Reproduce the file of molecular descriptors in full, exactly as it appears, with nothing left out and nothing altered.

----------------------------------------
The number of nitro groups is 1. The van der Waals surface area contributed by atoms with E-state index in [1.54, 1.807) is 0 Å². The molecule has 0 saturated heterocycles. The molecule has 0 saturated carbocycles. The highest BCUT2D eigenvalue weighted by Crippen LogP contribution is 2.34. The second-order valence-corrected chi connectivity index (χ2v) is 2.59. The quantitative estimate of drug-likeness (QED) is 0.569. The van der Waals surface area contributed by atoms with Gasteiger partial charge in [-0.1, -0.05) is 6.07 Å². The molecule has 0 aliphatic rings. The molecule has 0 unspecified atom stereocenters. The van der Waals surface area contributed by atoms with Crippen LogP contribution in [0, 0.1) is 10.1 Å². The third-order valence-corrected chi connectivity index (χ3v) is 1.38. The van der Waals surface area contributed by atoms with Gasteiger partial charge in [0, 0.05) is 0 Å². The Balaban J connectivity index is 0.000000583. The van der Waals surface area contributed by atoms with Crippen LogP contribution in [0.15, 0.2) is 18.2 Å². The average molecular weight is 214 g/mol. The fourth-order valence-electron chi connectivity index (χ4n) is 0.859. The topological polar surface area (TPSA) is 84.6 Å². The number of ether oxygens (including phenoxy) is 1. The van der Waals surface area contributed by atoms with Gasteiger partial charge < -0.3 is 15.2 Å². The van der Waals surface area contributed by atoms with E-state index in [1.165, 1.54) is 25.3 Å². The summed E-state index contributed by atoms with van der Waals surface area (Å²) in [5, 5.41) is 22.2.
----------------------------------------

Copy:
The number of nitro groups is 1. The van der Waals surface area contributed by atoms with E-state index in [1.54, 1.807) is 0 Å². The molecule has 0 saturated heterocycles. The molecule has 0 saturated carbocycles. The highest BCUT2D eigenvalue weighted by Crippen LogP contribution is 2.34. The second-order valence-corrected chi connectivity index (χ2v) is 2.59. The quantitative estimate of drug-likeness (QED) is 0.569. The van der Waals surface area contributed by atoms with Gasteiger partial charge in [-0.1, -0.05) is 6.07 Å². The molecule has 0 aliphatic rings. The molecule has 0 unspecified atom stereocenters. The van der Waals surface area contributed by atoms with Crippen LogP contribution in [0, 0.1) is 10.1 Å². The third-order valence-corrected chi connectivity index (χ3v) is 1.38. The van der Waals surface area contributed by atoms with Gasteiger partial charge in [0, 0.05) is 0 Å². The Balaban J connectivity index is 0.000000583. The van der Waals surface area contributed by atoms with Crippen LogP contribution in [0.15, 0.2) is 18.2 Å². The average molecular weight is 214 g/mol. The fourth-order valence-electron chi connectivity index (χ4n) is 0.859. The topological polar surface area (TPSA) is 84.6 Å². The number of ether oxygens (including phenoxy) is 1. The van der Waals surface area contributed by atoms with Gasteiger partial charge < -0.3 is 15.2 Å². The van der Waals surface area contributed by atoms with E-state index in [1.165, 1.54) is 25.3 Å². The summed E-state index contributed by atoms with van der Waals surface area (Å²) in [5, 5.41) is 22.2.